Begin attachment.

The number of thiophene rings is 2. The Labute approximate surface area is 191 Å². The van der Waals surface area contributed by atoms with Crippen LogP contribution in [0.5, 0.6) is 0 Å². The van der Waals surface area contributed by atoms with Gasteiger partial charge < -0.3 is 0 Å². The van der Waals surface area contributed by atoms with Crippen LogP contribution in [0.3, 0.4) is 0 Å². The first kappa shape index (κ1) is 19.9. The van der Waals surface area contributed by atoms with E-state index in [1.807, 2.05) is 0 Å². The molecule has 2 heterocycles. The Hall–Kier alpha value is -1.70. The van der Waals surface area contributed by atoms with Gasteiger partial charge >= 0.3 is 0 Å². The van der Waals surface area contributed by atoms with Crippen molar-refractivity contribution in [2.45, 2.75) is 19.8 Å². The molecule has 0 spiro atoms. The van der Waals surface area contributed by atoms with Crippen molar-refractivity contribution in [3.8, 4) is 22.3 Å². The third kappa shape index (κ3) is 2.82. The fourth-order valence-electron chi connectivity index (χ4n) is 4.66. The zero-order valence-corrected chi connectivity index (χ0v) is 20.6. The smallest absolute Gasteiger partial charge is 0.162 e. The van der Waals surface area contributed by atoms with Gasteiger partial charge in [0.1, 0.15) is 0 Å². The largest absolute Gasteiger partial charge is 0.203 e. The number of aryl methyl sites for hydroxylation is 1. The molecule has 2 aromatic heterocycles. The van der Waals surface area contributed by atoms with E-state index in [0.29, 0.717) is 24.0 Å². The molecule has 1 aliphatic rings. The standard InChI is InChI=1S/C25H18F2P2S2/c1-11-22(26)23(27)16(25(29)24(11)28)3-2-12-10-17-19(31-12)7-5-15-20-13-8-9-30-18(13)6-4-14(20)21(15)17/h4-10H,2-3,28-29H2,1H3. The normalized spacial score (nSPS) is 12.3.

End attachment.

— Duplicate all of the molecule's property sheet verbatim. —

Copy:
The number of thiophene rings is 2. The Labute approximate surface area is 191 Å². The van der Waals surface area contributed by atoms with Crippen LogP contribution in [0.5, 0.6) is 0 Å². The van der Waals surface area contributed by atoms with Gasteiger partial charge < -0.3 is 0 Å². The van der Waals surface area contributed by atoms with Crippen LogP contribution in [0.3, 0.4) is 0 Å². The first kappa shape index (κ1) is 19.9. The van der Waals surface area contributed by atoms with E-state index in [1.807, 2.05) is 0 Å². The molecule has 2 heterocycles. The Hall–Kier alpha value is -1.70. The van der Waals surface area contributed by atoms with Gasteiger partial charge >= 0.3 is 0 Å². The van der Waals surface area contributed by atoms with Crippen molar-refractivity contribution in [2.45, 2.75) is 19.8 Å². The molecule has 0 spiro atoms. The van der Waals surface area contributed by atoms with Crippen molar-refractivity contribution in [3.8, 4) is 22.3 Å². The third kappa shape index (κ3) is 2.82. The fourth-order valence-electron chi connectivity index (χ4n) is 4.66. The zero-order valence-corrected chi connectivity index (χ0v) is 20.6. The smallest absolute Gasteiger partial charge is 0.162 e. The van der Waals surface area contributed by atoms with Gasteiger partial charge in [0.1, 0.15) is 0 Å². The largest absolute Gasteiger partial charge is 0.203 e. The number of aryl methyl sites for hydroxylation is 1. The molecule has 2 aromatic heterocycles. The van der Waals surface area contributed by atoms with E-state index in [0.29, 0.717) is 24.0 Å². The molecule has 1 aliphatic rings. The standard InChI is InChI=1S/C25H18F2P2S2/c1-11-22(26)23(27)16(25(29)24(11)28)3-2-12-10-17-19(31-12)7-5-15-20-13-8-9-30-18(13)6-4-14(20)21(15)17/h4-10H,2-3,28-29H2,1H3. The normalized spacial score (nSPS) is 12.3.